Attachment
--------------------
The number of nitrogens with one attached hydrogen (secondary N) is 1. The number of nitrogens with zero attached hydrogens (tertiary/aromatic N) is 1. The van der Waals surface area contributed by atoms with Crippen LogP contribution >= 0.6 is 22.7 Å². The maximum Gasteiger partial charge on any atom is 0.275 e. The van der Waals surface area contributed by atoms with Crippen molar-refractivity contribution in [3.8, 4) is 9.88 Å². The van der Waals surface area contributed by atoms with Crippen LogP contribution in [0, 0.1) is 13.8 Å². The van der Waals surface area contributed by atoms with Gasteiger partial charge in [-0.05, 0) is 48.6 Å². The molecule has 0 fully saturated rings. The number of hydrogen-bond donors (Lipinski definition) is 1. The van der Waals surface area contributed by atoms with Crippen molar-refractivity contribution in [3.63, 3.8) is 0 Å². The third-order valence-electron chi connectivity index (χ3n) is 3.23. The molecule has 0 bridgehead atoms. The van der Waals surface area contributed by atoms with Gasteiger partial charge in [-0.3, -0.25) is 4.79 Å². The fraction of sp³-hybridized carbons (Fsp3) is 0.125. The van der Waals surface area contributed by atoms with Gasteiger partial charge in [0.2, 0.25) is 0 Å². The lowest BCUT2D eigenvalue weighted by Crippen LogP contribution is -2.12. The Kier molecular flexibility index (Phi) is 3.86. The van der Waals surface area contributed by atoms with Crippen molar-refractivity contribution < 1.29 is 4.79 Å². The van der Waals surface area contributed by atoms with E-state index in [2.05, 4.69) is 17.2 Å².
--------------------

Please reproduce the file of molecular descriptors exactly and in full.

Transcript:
The number of nitrogens with one attached hydrogen (secondary N) is 1. The number of nitrogens with zero attached hydrogens (tertiary/aromatic N) is 1. The van der Waals surface area contributed by atoms with Crippen LogP contribution >= 0.6 is 22.7 Å². The maximum Gasteiger partial charge on any atom is 0.275 e. The van der Waals surface area contributed by atoms with Crippen molar-refractivity contribution in [3.8, 4) is 9.88 Å². The van der Waals surface area contributed by atoms with Crippen LogP contribution in [0, 0.1) is 13.8 Å². The van der Waals surface area contributed by atoms with Gasteiger partial charge in [-0.05, 0) is 48.6 Å². The molecule has 0 fully saturated rings. The number of hydrogen-bond donors (Lipinski definition) is 1. The van der Waals surface area contributed by atoms with Crippen molar-refractivity contribution in [3.63, 3.8) is 0 Å². The third-order valence-electron chi connectivity index (χ3n) is 3.23. The molecule has 0 bridgehead atoms. The van der Waals surface area contributed by atoms with Gasteiger partial charge in [-0.3, -0.25) is 4.79 Å². The fraction of sp³-hybridized carbons (Fsp3) is 0.125. The van der Waals surface area contributed by atoms with Gasteiger partial charge in [0.2, 0.25) is 0 Å². The lowest BCUT2D eigenvalue weighted by Crippen LogP contribution is -2.12. The Kier molecular flexibility index (Phi) is 3.86. The van der Waals surface area contributed by atoms with Crippen molar-refractivity contribution < 1.29 is 4.79 Å². The van der Waals surface area contributed by atoms with E-state index in [2.05, 4.69) is 17.2 Å².